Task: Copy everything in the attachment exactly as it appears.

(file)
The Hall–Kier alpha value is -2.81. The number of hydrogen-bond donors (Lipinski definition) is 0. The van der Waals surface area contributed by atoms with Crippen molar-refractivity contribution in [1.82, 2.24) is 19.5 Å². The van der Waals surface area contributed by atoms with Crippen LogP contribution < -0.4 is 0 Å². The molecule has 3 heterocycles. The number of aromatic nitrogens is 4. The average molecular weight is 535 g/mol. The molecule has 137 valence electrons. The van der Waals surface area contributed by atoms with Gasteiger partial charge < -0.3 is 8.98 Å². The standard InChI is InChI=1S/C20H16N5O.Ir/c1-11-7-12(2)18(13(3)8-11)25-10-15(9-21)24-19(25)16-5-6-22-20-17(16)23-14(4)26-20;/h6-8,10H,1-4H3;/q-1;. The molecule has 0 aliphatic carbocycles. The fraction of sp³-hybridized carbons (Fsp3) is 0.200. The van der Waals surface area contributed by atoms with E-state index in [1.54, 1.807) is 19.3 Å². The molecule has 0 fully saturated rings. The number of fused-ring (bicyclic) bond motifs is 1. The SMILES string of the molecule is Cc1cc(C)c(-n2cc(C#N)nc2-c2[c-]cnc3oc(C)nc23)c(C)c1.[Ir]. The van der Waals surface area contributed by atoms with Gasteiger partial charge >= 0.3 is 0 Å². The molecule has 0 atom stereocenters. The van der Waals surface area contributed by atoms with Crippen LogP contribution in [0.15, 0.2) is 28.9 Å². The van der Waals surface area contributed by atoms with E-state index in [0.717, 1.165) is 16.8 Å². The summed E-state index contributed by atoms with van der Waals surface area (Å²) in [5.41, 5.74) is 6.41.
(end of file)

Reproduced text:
The Hall–Kier alpha value is -2.81. The number of hydrogen-bond donors (Lipinski definition) is 0. The van der Waals surface area contributed by atoms with Crippen molar-refractivity contribution in [1.82, 2.24) is 19.5 Å². The van der Waals surface area contributed by atoms with Crippen LogP contribution < -0.4 is 0 Å². The molecule has 3 heterocycles. The number of aromatic nitrogens is 4. The average molecular weight is 535 g/mol. The molecule has 137 valence electrons. The van der Waals surface area contributed by atoms with Gasteiger partial charge < -0.3 is 8.98 Å². The standard InChI is InChI=1S/C20H16N5O.Ir/c1-11-7-12(2)18(13(3)8-11)25-10-15(9-21)24-19(25)16-5-6-22-20-17(16)23-14(4)26-20;/h6-8,10H,1-4H3;/q-1;. The molecule has 0 aliphatic carbocycles. The fraction of sp³-hybridized carbons (Fsp3) is 0.200. The van der Waals surface area contributed by atoms with E-state index in [1.54, 1.807) is 19.3 Å². The molecule has 0 fully saturated rings. The number of fused-ring (bicyclic) bond motifs is 1. The SMILES string of the molecule is Cc1cc(C)c(-n2cc(C#N)nc2-c2[c-]cnc3oc(C)nc23)c(C)c1.[Ir]. The van der Waals surface area contributed by atoms with Gasteiger partial charge >= 0.3 is 0 Å². The molecule has 0 atom stereocenters. The van der Waals surface area contributed by atoms with Crippen LogP contribution in [0.15, 0.2) is 28.9 Å². The van der Waals surface area contributed by atoms with E-state index in [0.717, 1.165) is 16.8 Å². The summed E-state index contributed by atoms with van der Waals surface area (Å²) in [5.41, 5.74) is 6.41.